Apache HTTPD HTTP/2 Certificate Validation Flaw Lets Remote Users Bypass Client Certificate Authentication on the Target System
SecurityTracker Alert ID: 1036225|
SecurityTracker URL: http://securitytracker.com/id/1036225
(Links to External Site)
Date: Jul 5 2016
Host/resource access via network|
Fix Available: Yes Vendor Confirmed: Yes |
Version(s): 2.4.18 through 2.4.20|
A vulnerability was reported in Apache HTTPD. A remote user can bypass client certificate authentication.|
The web server's experimental module for HTTP/2 (mod_http2) does not properly validate an X.509 client. A remote user can bypass client certificate authentication to access web resources on the target system.
Systems using the mod_http2 module and with the h2 and h2c protocols activated in the configuration are affected.
The vendor was notified on June 30, 2016.
Erki Aring from Liewenthal Electronics Ltd reported this vulnerability.
A remote user can bypass client certificate authentication.|
The vendor has issued a fix (2.4.23).|
Vendor URL: httpd.apache.org/ (Links to External Site)
|Underlying OS: Linux (Any), UNIX (Any), Windows (Any)|
This archive entry has one or more follow-up message(s) listed below.|
Source Message Contents
Date: Tue, 5 Jul 2016 15:24:31 +0200 (CEST)|
Subject: CVE-2016-4979: HTTPD webserver - X509 Client certificate based authentication can be bypassed when HTTP/2 is used [vs]
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Security Advisory - Apache Software Foundation
Apache HTTPD WebServer / httpd.apache.org
X509 Client certificate based authentication can
be bypassed when HTTP/2 is used
CVE-2016-4979 / CVSS 7.5
The Apache HTTPD web server (from 2.4.18-2.4.20) did not validate a X509
client certificate correctly when experimental module for the HTTP/2
protocol is used to access a resource.
The net result is that a resource that should require a valid client certificate
in order to get access can be accessed without that credential.
Apache can control access to resources based on various things; such as
a password, IP address and so on. One of the options, when SSL or TLS is
used, is gating access based on the client having access to a private-key of
a X509 client certificate. These client certificates are typically held on
a chipcard (e.g. the CAC card in the US, national identity, banking cards
or, for example, medical-chip cards in Europe). In some cases they
are 'soft tokens' - i.e. files, often called PKCS#12 files, which are loaded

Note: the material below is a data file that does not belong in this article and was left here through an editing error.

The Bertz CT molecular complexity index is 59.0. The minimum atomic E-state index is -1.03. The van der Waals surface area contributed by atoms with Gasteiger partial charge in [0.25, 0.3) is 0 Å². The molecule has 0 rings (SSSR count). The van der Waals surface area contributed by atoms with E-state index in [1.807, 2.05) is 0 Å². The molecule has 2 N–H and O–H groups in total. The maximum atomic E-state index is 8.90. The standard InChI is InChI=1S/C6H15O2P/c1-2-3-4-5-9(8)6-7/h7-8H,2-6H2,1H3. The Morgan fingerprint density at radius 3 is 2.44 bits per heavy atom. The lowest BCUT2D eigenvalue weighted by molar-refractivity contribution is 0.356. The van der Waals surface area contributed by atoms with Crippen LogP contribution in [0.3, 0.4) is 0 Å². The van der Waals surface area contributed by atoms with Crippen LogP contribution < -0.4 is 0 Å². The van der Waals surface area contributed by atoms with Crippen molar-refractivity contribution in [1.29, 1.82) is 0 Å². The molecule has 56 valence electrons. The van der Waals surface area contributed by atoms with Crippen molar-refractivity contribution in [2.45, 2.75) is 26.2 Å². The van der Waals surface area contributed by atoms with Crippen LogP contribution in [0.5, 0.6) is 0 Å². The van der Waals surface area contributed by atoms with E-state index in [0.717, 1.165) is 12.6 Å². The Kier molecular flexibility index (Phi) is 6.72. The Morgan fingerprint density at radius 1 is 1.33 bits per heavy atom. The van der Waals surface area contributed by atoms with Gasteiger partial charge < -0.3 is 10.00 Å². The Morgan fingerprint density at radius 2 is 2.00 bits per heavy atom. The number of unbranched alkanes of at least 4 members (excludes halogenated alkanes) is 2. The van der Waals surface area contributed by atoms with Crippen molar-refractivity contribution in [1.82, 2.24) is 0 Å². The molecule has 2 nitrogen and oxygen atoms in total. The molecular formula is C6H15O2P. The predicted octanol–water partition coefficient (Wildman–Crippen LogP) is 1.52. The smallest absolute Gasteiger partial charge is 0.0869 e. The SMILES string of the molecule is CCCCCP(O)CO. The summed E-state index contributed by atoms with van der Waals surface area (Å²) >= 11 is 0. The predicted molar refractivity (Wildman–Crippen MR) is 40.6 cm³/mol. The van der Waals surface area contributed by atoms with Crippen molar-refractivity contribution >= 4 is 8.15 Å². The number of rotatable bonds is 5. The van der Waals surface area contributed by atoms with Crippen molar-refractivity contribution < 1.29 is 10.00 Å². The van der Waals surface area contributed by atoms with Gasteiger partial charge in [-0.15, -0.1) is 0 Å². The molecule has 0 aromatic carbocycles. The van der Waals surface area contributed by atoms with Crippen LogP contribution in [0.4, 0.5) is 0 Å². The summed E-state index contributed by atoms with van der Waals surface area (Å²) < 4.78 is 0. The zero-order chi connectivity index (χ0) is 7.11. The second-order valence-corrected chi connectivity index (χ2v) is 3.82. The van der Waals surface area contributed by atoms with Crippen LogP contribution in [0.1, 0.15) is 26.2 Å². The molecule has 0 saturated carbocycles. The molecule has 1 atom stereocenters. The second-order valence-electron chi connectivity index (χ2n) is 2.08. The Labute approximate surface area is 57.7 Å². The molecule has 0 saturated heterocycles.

into the browser or the 'keychain'.
Gating access based on a client certificate is done by adding a line such as
to the httpd configuration; along with a list of trusted client certificate
Version 2.4.17 of the Apache HTTP Server introduced an experimental feature:
mod_http2 for the HTTP/2 protocol (RFC7540, previous versions were known as
This module is NOT compiled in by default -and- is not enabled by default,
although some distribution may have chosen to do so.
It is generally needs to be enabled in the 'Protocols' line in httpd by
adding 'h2' and/or 'h2c' to the 'http/1.1' only default.
The default distributions of the Apache Software Foundation do not include
this experimental feature.
- From version 2.4.18, upto and including version 2.4.20 the server failed
to take the (failed/absent) client certificate validation into account
when providing access to a resource over HTTP/2. This issue has been fixed
in version 2.4.23 (r1750779).
As a result - a resource thought to be secure and requiring a valid
client certificate - would be accessible without authentication
provided that the mod_http2 was loaded, h2 or h2c activated, that
that the browser used the HTTP/2 protocol and it would do more than
one request over a given connection.
A third party can gain access to resources on the web server without
the requisite credentials.
This can then lead to unauthorised disclosure of information.
All versions from 2.4.18 to 2.4.20. The issue is fixed in
version 2.4.23 (released 2015-6-5)
Upgrade to version 2.4.23 or newer.
Mitigations and work arounds:
As a temporary workaround - HTTP/2 can be disabled by changing
the configuration by removing h2 and h2c from the Protocols
line(s) in the configuration file.
The resulting line should read:
Credits and timeline
The flaw was found and reported by Erki Aring <email@example.com>
from Liewenthal Electronics Ltd on 2016-06-30. The issue was
resolved by Stefan Eissing that same day and incorporated in
the release of 5th of July 2015 (thus avoiding a bank holiday).
Apache would like to thank all involved for their help with this.
Common Vulnerability Scoring (Version 3) and vector
CVSS Base Score 7.5
CVSS Temporal Score 7.0
1.05 / : 2339 $
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